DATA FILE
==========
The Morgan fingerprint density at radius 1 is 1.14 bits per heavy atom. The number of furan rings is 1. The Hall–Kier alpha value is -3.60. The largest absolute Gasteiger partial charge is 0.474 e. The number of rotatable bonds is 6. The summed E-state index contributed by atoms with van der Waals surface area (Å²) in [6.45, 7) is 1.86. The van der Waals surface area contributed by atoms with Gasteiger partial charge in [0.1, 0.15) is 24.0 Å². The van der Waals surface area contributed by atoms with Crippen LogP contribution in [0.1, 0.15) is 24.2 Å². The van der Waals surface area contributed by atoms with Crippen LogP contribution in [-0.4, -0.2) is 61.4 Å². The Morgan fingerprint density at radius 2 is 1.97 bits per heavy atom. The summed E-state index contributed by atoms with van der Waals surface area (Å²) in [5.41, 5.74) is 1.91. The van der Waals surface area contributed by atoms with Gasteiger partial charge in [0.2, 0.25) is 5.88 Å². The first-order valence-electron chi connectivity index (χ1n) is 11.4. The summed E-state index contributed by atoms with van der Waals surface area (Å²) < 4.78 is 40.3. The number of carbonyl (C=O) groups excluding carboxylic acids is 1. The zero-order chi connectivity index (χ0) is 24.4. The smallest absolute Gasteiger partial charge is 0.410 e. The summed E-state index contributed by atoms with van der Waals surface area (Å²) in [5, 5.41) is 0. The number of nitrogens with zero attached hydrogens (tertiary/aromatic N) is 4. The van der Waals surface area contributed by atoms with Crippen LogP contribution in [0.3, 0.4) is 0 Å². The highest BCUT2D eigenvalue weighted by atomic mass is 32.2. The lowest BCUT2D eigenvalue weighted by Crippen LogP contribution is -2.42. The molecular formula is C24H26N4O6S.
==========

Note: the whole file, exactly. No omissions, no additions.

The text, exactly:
The Morgan fingerprint density at radius 1 is 1.14 bits per heavy atom. The number of furan rings is 1. The Hall–Kier alpha value is -3.60. The largest absolute Gasteiger partial charge is 0.474 e. The number of rotatable bonds is 6. The summed E-state index contributed by atoms with van der Waals surface area (Å²) in [6.45, 7) is 1.86. The van der Waals surface area contributed by atoms with Gasteiger partial charge in [0.1, 0.15) is 24.0 Å². The van der Waals surface area contributed by atoms with Crippen LogP contribution in [0.1, 0.15) is 24.2 Å². The van der Waals surface area contributed by atoms with Crippen LogP contribution in [-0.4, -0.2) is 61.4 Å². The Morgan fingerprint density at radius 2 is 1.97 bits per heavy atom. The summed E-state index contributed by atoms with van der Waals surface area (Å²) in [5.41, 5.74) is 1.91. The van der Waals surface area contributed by atoms with Gasteiger partial charge in [0.2, 0.25) is 5.88 Å². The first-order valence-electron chi connectivity index (χ1n) is 11.4. The summed E-state index contributed by atoms with van der Waals surface area (Å²) < 4.78 is 40.3. The number of carbonyl (C=O) groups excluding carboxylic acids is 1. The zero-order chi connectivity index (χ0) is 24.4. The smallest absolute Gasteiger partial charge is 0.410 e. The summed E-state index contributed by atoms with van der Waals surface area (Å²) in [5, 5.41) is 0. The number of nitrogens with zero attached hydrogens (tertiary/aromatic N) is 4. The van der Waals surface area contributed by atoms with Crippen LogP contribution in [0.3, 0.4) is 0 Å². The highest BCUT2D eigenvalue weighted by atomic mass is 32.2. The lowest BCUT2D eigenvalue weighted by Crippen LogP contribution is -2.42. The molecular formula is C24H26N4O6S.